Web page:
D. use careful technique in assessing the BP of the patient because of the possible presence of an auscultatory gap.
D. use careful technique in assessing the BP of the patient because of the possible presence of an auscultatory gap.
A patient with newly diagnosed hypertension has a blood pressure of 158/98 after 12 months of exercise and diet modifications. The nurse advises the patient that

A. medication may be required because the BP is still not within the normal range.
B. continued monitoring of the BP every 3 to 6 months is all that will be necessary for treatment.
C. because lifestyle modifications were not effective they do not need to be continued and drugs will be used.
D. he will have to make more vigorous changes in his lifestyle if he wants to stay off medication for his hypertension.
A. medication may be required because the BP is still not within the normal range.
A patient is admitted to the hospital in hypertensive crisis. The nurse recognizes that the hypertensive urgency differs from hypertensive emergency in that

A. the BP is always higher in a hypertensive emergency.
B. hypertensive emergencies are associated with evidence of target organ damage.
C. hypertensive urgency is treated with rest and tranquilizers to lower the BP.
D. hypertensive emergencies require intraarterial catheter measurement of the BP.
B. hypertensive emergencies are associated with evidence of target organ damage.
In teaching a patient about coronary artery disease, the nurse explains that the changes that occur in this disorder involve

A. diffuse involvement of plaque formation in coronary veins.
B. formation of fibrous tissue around coronary artery orifices.
C. accumulation of lipid and fibrous tissue within the coronary arteries.
D. chronic vasoconstriction of coronary arteries leading to permanent vasospasm.
C. accumulation of lipid and fibrous tissue within the coronary arteries.
After teaching about ways to decrease risk factors for CAD, the nurse recognizes that additional instruction is needed when the patient says,

A. “I would like to add weight lifting to my exercise program.”
B. “I can’t keep my blood pressure normal without medication.”
C. “I can change my diet to decrease my intake of saturated fats.”
D. “I will change my lifestyle to reduce activities that increase my stress.”
A. “I would like to add weight lifting to my exercise program.”
A hospitalized patient with angina tells the nurse that she is having chest pain. The nurse bases her actions on the knowledge that anginal pain

A. will be relieved by rest, nitroglycerin, or both.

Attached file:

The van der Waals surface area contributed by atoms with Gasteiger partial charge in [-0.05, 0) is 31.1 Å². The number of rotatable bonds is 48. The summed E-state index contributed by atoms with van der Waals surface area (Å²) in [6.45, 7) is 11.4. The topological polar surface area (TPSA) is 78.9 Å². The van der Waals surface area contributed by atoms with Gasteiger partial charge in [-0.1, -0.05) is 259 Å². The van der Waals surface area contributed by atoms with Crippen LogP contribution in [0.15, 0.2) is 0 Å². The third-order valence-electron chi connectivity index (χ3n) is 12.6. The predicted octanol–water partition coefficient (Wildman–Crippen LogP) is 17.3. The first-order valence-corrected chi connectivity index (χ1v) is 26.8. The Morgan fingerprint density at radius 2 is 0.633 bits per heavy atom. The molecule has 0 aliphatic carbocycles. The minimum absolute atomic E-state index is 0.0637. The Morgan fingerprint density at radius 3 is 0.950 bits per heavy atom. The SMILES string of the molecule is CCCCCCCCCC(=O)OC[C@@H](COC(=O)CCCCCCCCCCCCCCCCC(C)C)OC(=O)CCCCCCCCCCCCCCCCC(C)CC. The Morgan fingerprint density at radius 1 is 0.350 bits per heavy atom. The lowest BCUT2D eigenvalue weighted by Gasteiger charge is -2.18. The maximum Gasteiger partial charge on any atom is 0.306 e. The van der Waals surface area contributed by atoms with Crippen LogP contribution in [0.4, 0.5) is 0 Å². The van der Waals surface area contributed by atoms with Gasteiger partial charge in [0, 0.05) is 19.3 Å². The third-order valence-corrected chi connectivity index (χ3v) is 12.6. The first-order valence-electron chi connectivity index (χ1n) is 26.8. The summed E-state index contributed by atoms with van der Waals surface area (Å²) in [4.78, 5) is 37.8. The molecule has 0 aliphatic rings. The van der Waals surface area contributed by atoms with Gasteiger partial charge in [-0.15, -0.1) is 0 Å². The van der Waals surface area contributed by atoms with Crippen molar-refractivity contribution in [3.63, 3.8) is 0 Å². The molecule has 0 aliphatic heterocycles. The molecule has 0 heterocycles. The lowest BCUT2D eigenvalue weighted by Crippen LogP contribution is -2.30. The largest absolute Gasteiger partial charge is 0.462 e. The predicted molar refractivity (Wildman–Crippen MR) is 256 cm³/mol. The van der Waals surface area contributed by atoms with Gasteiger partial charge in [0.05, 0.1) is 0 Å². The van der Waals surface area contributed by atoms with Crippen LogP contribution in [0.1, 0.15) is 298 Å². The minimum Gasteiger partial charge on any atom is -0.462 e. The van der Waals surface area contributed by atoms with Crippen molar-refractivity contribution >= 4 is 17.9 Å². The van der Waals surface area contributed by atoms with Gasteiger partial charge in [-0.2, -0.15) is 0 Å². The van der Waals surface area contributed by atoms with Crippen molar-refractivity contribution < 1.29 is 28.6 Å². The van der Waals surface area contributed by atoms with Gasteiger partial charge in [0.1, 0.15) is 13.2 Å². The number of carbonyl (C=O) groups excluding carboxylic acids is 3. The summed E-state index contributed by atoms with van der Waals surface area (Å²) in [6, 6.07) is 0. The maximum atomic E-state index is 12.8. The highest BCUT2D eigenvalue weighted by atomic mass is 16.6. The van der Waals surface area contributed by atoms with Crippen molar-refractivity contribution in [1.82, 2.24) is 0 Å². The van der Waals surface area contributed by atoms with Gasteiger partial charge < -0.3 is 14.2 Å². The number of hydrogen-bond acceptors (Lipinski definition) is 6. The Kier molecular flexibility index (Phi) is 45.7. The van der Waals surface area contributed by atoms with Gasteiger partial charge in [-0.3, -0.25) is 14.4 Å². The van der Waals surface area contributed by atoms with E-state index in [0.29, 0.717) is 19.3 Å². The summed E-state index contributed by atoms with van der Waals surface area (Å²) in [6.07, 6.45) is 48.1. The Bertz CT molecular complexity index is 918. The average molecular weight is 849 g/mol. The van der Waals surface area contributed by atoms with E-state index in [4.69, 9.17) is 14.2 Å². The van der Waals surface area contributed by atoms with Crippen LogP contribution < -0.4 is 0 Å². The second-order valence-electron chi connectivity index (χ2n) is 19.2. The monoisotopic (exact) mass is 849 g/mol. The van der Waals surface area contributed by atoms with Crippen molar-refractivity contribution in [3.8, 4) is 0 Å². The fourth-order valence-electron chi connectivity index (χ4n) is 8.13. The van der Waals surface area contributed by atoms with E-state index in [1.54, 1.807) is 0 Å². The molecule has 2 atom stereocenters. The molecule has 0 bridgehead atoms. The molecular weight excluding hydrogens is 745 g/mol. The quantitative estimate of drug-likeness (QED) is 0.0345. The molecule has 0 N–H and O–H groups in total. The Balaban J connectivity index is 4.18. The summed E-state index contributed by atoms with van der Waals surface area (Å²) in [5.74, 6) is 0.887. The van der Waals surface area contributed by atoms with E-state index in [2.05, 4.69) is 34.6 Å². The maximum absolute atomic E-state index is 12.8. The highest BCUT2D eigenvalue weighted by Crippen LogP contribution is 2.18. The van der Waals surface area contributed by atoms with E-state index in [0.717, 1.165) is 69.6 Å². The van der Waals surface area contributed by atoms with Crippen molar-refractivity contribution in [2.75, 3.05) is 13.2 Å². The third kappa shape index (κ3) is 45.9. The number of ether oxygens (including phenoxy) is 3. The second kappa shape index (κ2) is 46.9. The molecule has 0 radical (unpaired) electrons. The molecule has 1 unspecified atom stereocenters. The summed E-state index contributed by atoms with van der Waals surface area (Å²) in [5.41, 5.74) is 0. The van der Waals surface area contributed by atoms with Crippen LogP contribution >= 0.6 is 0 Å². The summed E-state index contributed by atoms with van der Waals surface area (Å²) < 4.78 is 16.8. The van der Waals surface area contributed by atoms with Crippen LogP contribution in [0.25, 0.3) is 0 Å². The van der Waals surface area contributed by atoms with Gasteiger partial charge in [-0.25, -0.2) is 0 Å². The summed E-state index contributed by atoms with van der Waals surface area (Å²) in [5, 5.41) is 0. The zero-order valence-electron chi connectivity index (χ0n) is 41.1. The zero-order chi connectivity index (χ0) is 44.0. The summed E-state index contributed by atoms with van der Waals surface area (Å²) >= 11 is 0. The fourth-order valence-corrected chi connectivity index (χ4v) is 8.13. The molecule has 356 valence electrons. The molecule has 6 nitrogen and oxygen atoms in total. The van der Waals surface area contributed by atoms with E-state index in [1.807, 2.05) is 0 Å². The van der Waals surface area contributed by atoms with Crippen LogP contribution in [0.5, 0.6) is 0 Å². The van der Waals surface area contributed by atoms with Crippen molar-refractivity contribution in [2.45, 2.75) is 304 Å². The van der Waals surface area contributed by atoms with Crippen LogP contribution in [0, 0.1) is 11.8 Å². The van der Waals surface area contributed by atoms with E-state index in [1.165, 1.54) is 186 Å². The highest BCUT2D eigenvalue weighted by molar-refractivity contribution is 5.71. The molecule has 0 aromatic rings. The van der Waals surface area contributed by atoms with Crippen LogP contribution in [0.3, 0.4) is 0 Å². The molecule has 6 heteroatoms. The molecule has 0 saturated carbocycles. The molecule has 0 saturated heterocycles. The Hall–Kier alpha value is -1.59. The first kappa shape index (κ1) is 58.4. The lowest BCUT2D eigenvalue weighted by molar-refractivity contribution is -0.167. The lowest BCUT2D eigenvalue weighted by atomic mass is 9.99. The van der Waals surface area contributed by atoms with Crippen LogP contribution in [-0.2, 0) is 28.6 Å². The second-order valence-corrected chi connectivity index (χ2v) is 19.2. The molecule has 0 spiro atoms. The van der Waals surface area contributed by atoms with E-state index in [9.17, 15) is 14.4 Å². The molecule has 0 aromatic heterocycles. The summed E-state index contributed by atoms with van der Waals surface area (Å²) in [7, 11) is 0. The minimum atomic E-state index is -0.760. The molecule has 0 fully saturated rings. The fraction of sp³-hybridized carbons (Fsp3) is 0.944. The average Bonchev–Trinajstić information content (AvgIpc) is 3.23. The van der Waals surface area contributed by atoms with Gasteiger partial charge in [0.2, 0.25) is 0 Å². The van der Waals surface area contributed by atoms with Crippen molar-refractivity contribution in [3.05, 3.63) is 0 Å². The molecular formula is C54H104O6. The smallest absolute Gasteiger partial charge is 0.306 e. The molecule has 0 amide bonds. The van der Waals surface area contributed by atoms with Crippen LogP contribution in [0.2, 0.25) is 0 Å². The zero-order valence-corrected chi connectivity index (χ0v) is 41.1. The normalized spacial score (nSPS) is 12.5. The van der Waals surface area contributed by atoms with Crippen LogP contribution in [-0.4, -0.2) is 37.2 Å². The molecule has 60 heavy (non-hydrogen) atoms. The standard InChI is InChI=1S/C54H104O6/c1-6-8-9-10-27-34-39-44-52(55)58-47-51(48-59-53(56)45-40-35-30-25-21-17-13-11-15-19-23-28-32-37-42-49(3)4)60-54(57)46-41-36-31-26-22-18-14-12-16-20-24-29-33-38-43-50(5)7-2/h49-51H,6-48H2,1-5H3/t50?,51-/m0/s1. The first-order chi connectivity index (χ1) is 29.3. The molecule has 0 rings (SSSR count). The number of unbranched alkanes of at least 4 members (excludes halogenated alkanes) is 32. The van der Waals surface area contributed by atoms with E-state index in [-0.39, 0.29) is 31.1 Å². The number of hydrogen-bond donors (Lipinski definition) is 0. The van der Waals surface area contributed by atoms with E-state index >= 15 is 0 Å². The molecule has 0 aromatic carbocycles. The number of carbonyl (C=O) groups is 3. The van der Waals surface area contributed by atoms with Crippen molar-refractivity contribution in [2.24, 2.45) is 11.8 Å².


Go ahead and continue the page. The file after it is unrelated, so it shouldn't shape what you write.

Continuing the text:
B. is less severe than pain of a myocardial infarction.
C. indicates that irreversible cellular damage is occurring.
D. is frequently associated with vomiting and extreme fatigue.
A. will be relieved by rest, nitroglycerin, or both.
The clinical spectrum of acute coronary syndrome includes

A. unstable angina and STEMI.
B. unstable angina and NSTEMI.
C. stable angina and sudden cardiac death.
D. unstable angina, STEMI, and NSTEMI.
D. unstable angina, STEMI, and NSTEMI.
In planning activity for the patient recovering from an MI, the nurse recognizes that the healing heart wall is most vulnerable to stress

A. 3 weeks after the infarction.
B. 4 to 6 days after the infarction.
C. 10 to 14 days after the infarction.
D. when healing is complete at 6 to 8 weeks.
C. 10 to 14 days after the infarction.
A patient is admitted to the CCU with chest pain of 24 hours’ duration, ECG findings consistent with an acute MI, and occasional ventricular arrhythmias. The nurse plans care for the patient based on the expectation that the patient will be managed with

A. endotracheal intubation.
B. subcutaneous nitroglycerin.
C. continuous ECG monitoring.
D. thrombolytic therapy with tissue plasminogen activator.
C. continuous ECG monitoring.
The most common pathologic finding in individuals with sudden cardiac death is

A. cardiomyopathies.
B. mitral valve disease.
C. atherosclerotic heart disease.
D. left ventricular hypertrophy.
C. atherosclerotic heart disease.
A compensatory mechanism involved in congestive heart failure that leads to inappropriate fluid retention and additional workload of the heart is

A. ventricular dilation.
B. ventricular hypertrophy.
C. neurohormonal response.
D. sympathetic nervous system activation.
C. neurohormonal response.
The drug used in the management of a patient with acute pulmonary edema that will decrease both preload and afterload and provide relief of anxiety is

A. morphine.
B. amrinone.
C. dobutamine.
D. aminophylline.
A. morphine.
A patient with chronic congestive heart failure and atrial fibrillation is treated with a digitalis preparation and a loop diuretic. To prevent possible complications of this combination of drugs, the nurse needs to

A. monitor serum potassium levels.
B. keep an accurate measure of intake and output.
C. teach the patient about dietary restriction of potassium.
D. withhold the digitalis and notify the health care provider if the heart rate is irregular.
A. monitor serum potassium levels.
The nurse plans care for the patient with dilated cardiomyopathy based on the knowledge that

A. family members may be at risk because of the infectious nature of the disease.
B. medical management of the disorder focuses on treatment of the underlying cause.
C. the prognosis of the patient is poor, and emotional support is a high priority of care.
D. the condition may be successfully treated with surgical ventriculomyotomy and myectomy.
C. the prognosis of the patient is poor, and emotional support is a high priority of care.